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Vince Young and Tim Tebow (1 Viewer)

chinawildman

Footballguy
I think you meant the games above the line are their losses, not wins.Regardless I see the point you're trying to make. But doesn't beating the average teams by 13pts vs losing by 13pts to the same average teams at least mean something? Young has won twice as many games as he's lost in games he's started in his NFL career, that can't just be through happenstance.
Good catch- the games above the line were losses, the ones below were wins. I've fixed my op, thanks.Re: winning by 13 vs. losing by 13... I don't think it means that much. 2 of the 3 games they lost by 13 combined were on the road. 2 of the 3 they won by 13 combined were at home. The teams they lost to (Pitt and NYJ) were, in my opinion, better than the teams they beat (San Fran and Arizona). I think the net takeaway from it is that every game they played against average teams was a tight, single-possession affair. That suggests to me that Tennessee's true ability is right on par with those average teams that they're playing so tight.As for Young's winning percentage... it certainly can happen through happenstance. Kyle Orton is 29-19 lifetime, but he's a total afterthought, a guy that Chicago includes as a THROW-IN on a trade for Cutler. Atlanta was 39-29 in games Vick started... and 9-20 in games he missed, yet nobody on earth would call Vick a "leader". As for Young... sure, Tennessee posted an awesome won/loss split with him this last season, but as I said, a lot of that was just a fluke of scheduling. On the other hand, Tennessee had a better winning percentage last year without Young (12-3) than they did this year with Young (6-2). There really hasn't been any compelling evidence over the last 4 years that Tennessee is any better with Young, or any worse without him.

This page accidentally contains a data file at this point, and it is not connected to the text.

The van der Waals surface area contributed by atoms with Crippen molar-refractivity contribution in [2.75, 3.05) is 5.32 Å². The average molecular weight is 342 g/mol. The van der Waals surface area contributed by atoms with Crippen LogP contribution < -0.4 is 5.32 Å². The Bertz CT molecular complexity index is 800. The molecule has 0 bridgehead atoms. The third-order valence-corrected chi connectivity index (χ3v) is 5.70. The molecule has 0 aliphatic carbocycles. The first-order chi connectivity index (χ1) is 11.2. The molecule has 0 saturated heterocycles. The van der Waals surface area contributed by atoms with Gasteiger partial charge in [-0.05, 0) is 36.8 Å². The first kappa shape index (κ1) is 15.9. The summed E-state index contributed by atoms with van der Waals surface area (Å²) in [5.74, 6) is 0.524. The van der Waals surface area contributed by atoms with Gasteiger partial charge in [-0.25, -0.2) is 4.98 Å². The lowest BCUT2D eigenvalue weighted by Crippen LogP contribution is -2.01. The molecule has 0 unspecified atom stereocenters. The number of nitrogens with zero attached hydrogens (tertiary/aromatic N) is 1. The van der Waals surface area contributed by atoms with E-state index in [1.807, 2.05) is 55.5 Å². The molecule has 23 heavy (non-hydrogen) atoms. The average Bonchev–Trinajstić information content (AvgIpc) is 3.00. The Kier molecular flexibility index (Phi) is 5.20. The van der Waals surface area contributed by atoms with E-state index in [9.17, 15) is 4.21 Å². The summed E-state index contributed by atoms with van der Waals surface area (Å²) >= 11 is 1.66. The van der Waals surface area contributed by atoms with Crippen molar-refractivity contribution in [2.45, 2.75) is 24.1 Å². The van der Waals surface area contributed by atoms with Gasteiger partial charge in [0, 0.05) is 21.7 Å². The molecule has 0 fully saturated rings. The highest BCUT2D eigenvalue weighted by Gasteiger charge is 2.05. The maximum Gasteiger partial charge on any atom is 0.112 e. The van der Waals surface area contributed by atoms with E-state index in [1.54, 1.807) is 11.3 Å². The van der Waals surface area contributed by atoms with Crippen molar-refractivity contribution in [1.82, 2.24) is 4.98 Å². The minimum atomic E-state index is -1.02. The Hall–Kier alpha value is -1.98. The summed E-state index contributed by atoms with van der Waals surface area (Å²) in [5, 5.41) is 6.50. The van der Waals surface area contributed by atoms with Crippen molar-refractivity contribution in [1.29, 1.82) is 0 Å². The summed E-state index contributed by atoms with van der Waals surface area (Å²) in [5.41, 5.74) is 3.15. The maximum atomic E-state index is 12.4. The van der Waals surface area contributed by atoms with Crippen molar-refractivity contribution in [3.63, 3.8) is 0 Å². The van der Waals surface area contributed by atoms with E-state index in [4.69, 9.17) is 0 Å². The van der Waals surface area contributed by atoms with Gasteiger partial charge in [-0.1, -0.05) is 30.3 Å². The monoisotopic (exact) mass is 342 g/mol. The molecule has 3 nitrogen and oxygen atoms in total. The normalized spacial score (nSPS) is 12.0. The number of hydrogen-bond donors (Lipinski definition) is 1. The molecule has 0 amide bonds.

All valid points, though I would argue Young's record is better than both of those guys. I certainly don't attribute all of the Titans' late season success to VY, but I won't go so far as to say that he was a non-factor either. If we simply look at divisional games before and after the bye (same opponents) they were 0-3 pre bye week with 2 of the games at home and one on the road. After VY and the bye, they went 2-1 against the same teams with 2 of the games on the road and one at home. Basically I'm saying the stats are ambiguous enough to where it can be spun however you want to look at it. What's undeniable IMO (and you'll notice my Austin origin) is that VY does have somewhat of an "IT" quality to him allowing him to win in the clutch and pull out Ws.
 

fatness

against the grain
Look, I know things that most people do not, in regards to Vince & TN. Let me add this: just because Vince stepped in and beat some lousy teams (Buffalo, St. Louis, San Francisco, even a Warner-less Arizona squad), it doesn't mean jack squat. He had the NFL's most devastating yardage-maker accepting the football from his outstretched hand 25 times per game too.

Bubby Brister would have led TN to at least a 5-5 record down the stretch last year. Look at how their schedule loosened up, especially after they opened with like 5 of 7 on the road.

From what I've seen, Tim Tebow is a leader. From what I *know*, Vince Young is not a leader. Everything else is up for debate... but that point is not.
Wasn't this the same guy that Kerry Collins was handing the ball to and the team was 0-6?
Yes, it was the same guy.
 
I think you meant the games above the line are their losses, not wins.

Regardless I see the point you're trying to make. But doesn't beating the average teams by 13pts vs losing by 13pts to the same average teams at least mean something? Young has won twice as many games as he's lost in games he's started in his NFL career, that can't just be through happenstance.